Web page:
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Posts tagged “graduate school

The two year countdown

Yesterday was exhausting! In the end though I had a meeting with my school-PI (I think that’s as good a nickname as any) and we discussed what my timeline is and when I see myself graduating. A lot of what we discussed revolved around the funding we just got and the fact that I’ve just taken a new job doing research full-time in a clinical (see: hospital) setting. The talk went well, he’s been supportive of the fact that I took this job and even though it’s caused some friction between school-PI and hospital-PI (formerly main-PI and Co-PI respectively) things are settling down some and I’m hoping to find some minor and probably temporary stability in life.

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Some good news… for once.

As anyone who’s followed along knows, this time of the year is horrible for me. Between depression, external factors, and now a death of someone who worked with us from COVID, it’s been fairly hellish. It has felt like anything that could go wrong, would go wrong and frankly it’s not just exhausting it’s also had a numbing effect. However, today I got some good news.

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It took multiple days to write a single paragraph and other odd, but true tales

Maybe I’m just weird. Okay, I’m definitely weird, but that’s not the point. It’s been three full years since I started my PhD and I’m still pretty self-conscious about idiosyncrasies, or at least the ones I’m aware of. Some of them aren’t a big issue, some of them may just be preferences, some of them just could be from the way I was raised. Whatever the reason, I thought it would be fun, or at least funny, to share some of the weird things I’ve done.

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Technical difficulties

This is my current cooling setup, which I picked because I needed a replacement ASAP and I thought this would last me until after I graduated and not less than a year.

Well if it isn’t the consequences of my own actions. Or maybe not, maybe I’m just unlucky. I am once again having desktop computer troubles. It’s the return of the heat issue, thankfully this time I caught it somewhat early (I think). Since this seems to be a reoccurring issue I think we’ll try to fix it with a slightly more permanent solution. The problem? The cost, this couldn’t have happened at a worse time, but not all is lost, at least not yet.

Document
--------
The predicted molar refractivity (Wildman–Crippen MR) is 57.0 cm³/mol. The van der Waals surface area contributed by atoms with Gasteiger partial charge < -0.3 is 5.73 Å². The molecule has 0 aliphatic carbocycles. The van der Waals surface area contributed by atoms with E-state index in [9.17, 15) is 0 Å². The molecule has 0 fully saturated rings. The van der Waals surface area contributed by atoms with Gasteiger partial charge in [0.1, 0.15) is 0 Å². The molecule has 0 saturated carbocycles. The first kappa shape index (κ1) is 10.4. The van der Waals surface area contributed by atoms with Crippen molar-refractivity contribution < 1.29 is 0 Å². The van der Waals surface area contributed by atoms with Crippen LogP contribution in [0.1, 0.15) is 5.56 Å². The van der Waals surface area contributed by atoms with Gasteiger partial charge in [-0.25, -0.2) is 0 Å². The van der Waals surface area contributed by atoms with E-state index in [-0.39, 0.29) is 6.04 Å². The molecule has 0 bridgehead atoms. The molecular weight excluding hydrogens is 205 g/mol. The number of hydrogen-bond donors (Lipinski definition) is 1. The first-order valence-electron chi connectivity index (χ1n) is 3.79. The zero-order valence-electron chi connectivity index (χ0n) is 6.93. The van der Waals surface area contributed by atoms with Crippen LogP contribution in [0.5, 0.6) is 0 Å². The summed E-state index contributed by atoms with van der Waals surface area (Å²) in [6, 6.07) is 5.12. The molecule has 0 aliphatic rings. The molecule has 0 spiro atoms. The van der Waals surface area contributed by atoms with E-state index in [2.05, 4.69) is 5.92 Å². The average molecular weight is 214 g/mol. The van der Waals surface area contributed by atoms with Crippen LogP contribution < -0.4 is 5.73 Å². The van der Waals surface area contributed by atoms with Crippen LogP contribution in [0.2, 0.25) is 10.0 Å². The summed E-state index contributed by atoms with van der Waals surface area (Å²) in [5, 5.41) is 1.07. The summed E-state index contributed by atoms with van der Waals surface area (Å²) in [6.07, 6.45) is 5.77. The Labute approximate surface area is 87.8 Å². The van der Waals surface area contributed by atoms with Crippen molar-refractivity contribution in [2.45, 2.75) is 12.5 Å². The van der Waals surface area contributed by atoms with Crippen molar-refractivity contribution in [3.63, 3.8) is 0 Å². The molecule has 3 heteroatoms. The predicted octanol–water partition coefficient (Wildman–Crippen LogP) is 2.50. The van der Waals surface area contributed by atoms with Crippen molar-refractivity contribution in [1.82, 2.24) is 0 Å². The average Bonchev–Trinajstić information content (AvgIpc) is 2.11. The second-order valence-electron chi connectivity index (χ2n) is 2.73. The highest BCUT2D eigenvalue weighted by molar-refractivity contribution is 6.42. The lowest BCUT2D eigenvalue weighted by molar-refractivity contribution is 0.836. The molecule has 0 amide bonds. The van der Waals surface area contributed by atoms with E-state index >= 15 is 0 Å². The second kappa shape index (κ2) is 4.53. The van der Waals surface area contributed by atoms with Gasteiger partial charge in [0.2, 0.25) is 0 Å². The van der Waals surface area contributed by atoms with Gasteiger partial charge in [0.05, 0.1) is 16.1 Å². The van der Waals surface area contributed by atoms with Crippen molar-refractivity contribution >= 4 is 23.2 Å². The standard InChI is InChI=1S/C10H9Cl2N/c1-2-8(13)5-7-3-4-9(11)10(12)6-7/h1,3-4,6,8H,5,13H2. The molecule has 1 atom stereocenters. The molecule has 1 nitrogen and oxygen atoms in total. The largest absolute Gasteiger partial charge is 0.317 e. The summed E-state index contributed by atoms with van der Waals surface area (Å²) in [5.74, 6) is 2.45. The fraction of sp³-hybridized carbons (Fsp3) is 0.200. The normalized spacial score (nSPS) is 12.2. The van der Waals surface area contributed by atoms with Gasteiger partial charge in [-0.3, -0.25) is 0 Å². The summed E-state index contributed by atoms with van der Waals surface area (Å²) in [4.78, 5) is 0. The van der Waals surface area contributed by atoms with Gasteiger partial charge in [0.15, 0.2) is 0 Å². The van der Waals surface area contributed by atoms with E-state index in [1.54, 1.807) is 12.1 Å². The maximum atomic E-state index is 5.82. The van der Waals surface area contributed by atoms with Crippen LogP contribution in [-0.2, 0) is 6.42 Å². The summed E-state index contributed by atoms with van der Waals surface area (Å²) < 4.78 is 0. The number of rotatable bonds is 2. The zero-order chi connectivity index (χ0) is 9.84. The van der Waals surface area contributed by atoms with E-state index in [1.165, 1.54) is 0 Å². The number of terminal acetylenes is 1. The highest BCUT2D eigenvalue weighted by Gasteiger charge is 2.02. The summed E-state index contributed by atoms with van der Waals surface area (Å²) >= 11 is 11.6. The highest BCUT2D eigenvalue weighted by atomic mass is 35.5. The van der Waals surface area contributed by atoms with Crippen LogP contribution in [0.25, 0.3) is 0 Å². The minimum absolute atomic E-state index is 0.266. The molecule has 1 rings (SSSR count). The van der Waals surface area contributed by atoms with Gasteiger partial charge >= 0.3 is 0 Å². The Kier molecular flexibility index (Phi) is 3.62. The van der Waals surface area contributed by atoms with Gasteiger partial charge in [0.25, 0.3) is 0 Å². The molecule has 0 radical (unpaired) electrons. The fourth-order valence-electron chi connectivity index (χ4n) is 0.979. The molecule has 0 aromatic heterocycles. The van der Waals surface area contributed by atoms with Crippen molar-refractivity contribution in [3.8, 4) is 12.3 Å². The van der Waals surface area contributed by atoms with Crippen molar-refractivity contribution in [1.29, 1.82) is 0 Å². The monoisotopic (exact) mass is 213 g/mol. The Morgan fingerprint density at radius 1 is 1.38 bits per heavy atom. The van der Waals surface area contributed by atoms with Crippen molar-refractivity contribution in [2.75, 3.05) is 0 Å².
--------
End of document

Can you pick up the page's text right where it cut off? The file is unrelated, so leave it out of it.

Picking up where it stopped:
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On to the next paper

With one of my four papers finished and finally accepted for publication (yay!) it’s time to switch gears to getting the others done. That said, progress has been made and I’m stuck swapping between two papers at the same time since both need to be done and submitted soon. There’s some analysis that needs to happen, figures to be made, code to be written, just a lot of loose ends to tie up.

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PhD proposal prep

Well I’ve finally made it to the next milestone in my PhD. I’m now at the point where I can do my proposal defense. It shouldn’t be too bad, but there’s a lot involved between now and then that needs to happen including coming to some sort of an agreement between my two PI’s about what exactly the project will consist of. Since I had no idea what getting a PhD entailed when I started, I’m assuming at least some of you have no idea what’s going on so let’s go over how we got here and what I’m getting ready to do.

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The resubmission!

Well we’ve crossed that milestone… yet again. I’ve submitted the third version of a paper I’ve been working on… for years now. Yeah, they can take a while and with COVID, things took even longer. So what happens now and what the heck is going on? Since it’s it’s already been an incredibly busy day, let’s recap the journey this paper has been on and how we got to the latest and (hopefully) last submission of my paper!

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Non-invasive study of the brain

Art by the incredible Greg Dunn (I REALLY!!! wish I could afford his work!)

Non-invasive research is difficult, especially when you’re working with something as complicated as the brain. Imagine being at a pro sports game outside the stadium and trying to figure out what’s going on inside just by listening. I’m constantly in awe that we can record activity from the brain without breaking the skin, it’s like magic. However, it’s still difficult and not without controversy.

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The other funding options